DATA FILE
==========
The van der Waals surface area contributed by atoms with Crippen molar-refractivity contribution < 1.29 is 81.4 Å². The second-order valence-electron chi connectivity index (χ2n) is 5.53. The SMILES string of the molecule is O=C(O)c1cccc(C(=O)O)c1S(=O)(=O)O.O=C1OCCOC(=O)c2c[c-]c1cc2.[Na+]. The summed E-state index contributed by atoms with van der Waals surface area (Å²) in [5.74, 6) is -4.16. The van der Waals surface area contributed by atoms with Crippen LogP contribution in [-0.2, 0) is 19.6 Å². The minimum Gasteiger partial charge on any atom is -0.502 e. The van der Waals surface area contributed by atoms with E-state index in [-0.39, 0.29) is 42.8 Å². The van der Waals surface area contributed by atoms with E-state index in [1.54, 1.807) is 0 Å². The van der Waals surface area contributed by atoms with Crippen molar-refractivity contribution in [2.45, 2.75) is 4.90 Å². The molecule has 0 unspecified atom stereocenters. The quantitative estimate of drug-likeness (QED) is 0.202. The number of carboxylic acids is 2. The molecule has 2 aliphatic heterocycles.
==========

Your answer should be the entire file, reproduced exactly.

The van der Waals surface area contributed by atoms with Crippen molar-refractivity contribution < 1.29 is 81.4 Å². The second-order valence-electron chi connectivity index (χ2n) is 5.53. The SMILES string of the molecule is O=C(O)c1cccc(C(=O)O)c1S(=O)(=O)O.O=C1OCCOC(=O)c2c[c-]c1cc2.[Na+]. The summed E-state index contributed by atoms with van der Waals surface area (Å²) in [5.74, 6) is -4.16. The van der Waals surface area contributed by atoms with Crippen LogP contribution in [-0.2, 0) is 19.6 Å². The minimum Gasteiger partial charge on any atom is -0.502 e. The van der Waals surface area contributed by atoms with E-state index in [-0.39, 0.29) is 42.8 Å². The van der Waals surface area contributed by atoms with E-state index in [1.54, 1.807) is 0 Å². The van der Waals surface area contributed by atoms with Crippen molar-refractivity contribution in [2.45, 2.75) is 4.90 Å². The molecule has 0 unspecified atom stereocenters. The quantitative estimate of drug-likeness (QED) is 0.202. The number of carboxylic acids is 2. The molecule has 2 aliphatic heterocycles.